These companies have responsible management of fishing gear on their agendas, but there is limited published evidence of them implementing changes.
The remaining 10 companies — including Canadian giant High Liner Foods, whose retail branded products are sold throughout the United States, Canada and Mexico under the High Liner, Fisher Boy, Sea Cuisine and C. Wirthy labels — all sit at the bottom of the ranking in tier 5 and are not engaged or no evidence could be found that they are addressing the damage that lost and abandoned fishing gear can cause.
a) The average company score was just 22%
b) Less than half of the companies effectively address marine litter, marine pollution, or bycatch/entanglement
c) Just three companies – Young’s Seafood, Tri Marine and Thai Union — have established policies on lost and abandoned fishing gear
d) Only two companies, Bumble Bee and Clearwater Seafoods, publicly disclose that they have 100% verifiable traceability of their produces and oversight of supply chains
e) Only two of the companies, Tri Marine and Young’s Seafood, are a participant of the Global Ghost Gear Initiative.
The prevention of ghost gear is vital. Ghost gear mutilates and kills millions of marine animals every year, including endangered whales, seals, and turtles. In addition, it is also contributing to the ocean’s plastic problem with more that 70% of macroplastics by weight being fishing-related.
Elizabeth Hogan, U.S. Oceans and Wildlife Campaign Manager at World Animal Protection, said: “Fishing gear is designed to catch and kill, and when lost or abandoned in the ocean, it’s the most harmful form of marine debris for animals. It’s heartbreaking to know that animals caught in this incredibly durable gear can suffer from debilitating wounds or suffocate or starve to death over a number of months.”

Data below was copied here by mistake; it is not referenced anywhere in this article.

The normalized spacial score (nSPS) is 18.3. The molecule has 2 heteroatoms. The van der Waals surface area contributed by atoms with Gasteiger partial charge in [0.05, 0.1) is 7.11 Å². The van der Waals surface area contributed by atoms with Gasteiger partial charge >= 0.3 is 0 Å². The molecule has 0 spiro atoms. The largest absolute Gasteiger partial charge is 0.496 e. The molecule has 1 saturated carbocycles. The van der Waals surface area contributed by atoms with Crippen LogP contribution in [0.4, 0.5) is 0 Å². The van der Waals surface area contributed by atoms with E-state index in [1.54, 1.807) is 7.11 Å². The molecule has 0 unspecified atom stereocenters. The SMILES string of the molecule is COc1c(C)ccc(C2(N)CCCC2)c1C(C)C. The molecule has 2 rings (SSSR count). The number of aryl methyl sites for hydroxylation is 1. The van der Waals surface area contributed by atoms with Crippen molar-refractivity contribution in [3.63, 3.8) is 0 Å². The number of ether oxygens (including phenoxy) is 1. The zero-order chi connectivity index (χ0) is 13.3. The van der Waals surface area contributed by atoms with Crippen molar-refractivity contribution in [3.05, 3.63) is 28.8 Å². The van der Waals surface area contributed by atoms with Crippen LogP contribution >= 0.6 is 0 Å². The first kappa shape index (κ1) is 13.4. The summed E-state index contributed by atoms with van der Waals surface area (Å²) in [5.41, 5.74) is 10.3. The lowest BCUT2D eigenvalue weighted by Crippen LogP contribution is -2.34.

“We hope to see the companies at the bottom of the ranking working hard to improve and rise in the ranking in future years. These companies must remember that consumers demonstrate they care about the welfare of animals when they decide what food brands to purchase. Joining the Global Ghost Gear Initiative (GGGI) is an important first step companies can take.”
The Global Ghost Gear Initiative (GGGI) is an alliance founded by World Animal Protection in 2015, dedicated to tackling the problem of ghost fishing gear at a global scale. The GGGI’s strength lies in the diversity of its participants, including the fishing industry, the private sector, academia, governments, intergovernmental and non-governmental organizations. Every participant has a critical role to play to mitigate ghost gear locally globally.
The report clearly demonstrates that companies who join the GGGI perform better at addressing ghost gear in their supply chains as well as contributing to the delivery of the United Nation’s Sustainable Development Goals. Through the expertise and knowledge of GGGI members, companies can contribute to significantly reducing ghost gear entering our oceans by 2025.
In conclusion, World Animal Protection is working to reduce the suffering caused by ghost gear through its Sea Change campaign. World Animal Protection’s Sea Change campaign works to reduce the volume of ghost gear, remove and recycle such gear, and rescue entangled animals. Creating the GGGI has been a central part of the Sea Change campaign.
Finally and for more information, please visit www.worldanimalprotection.us.org/seachange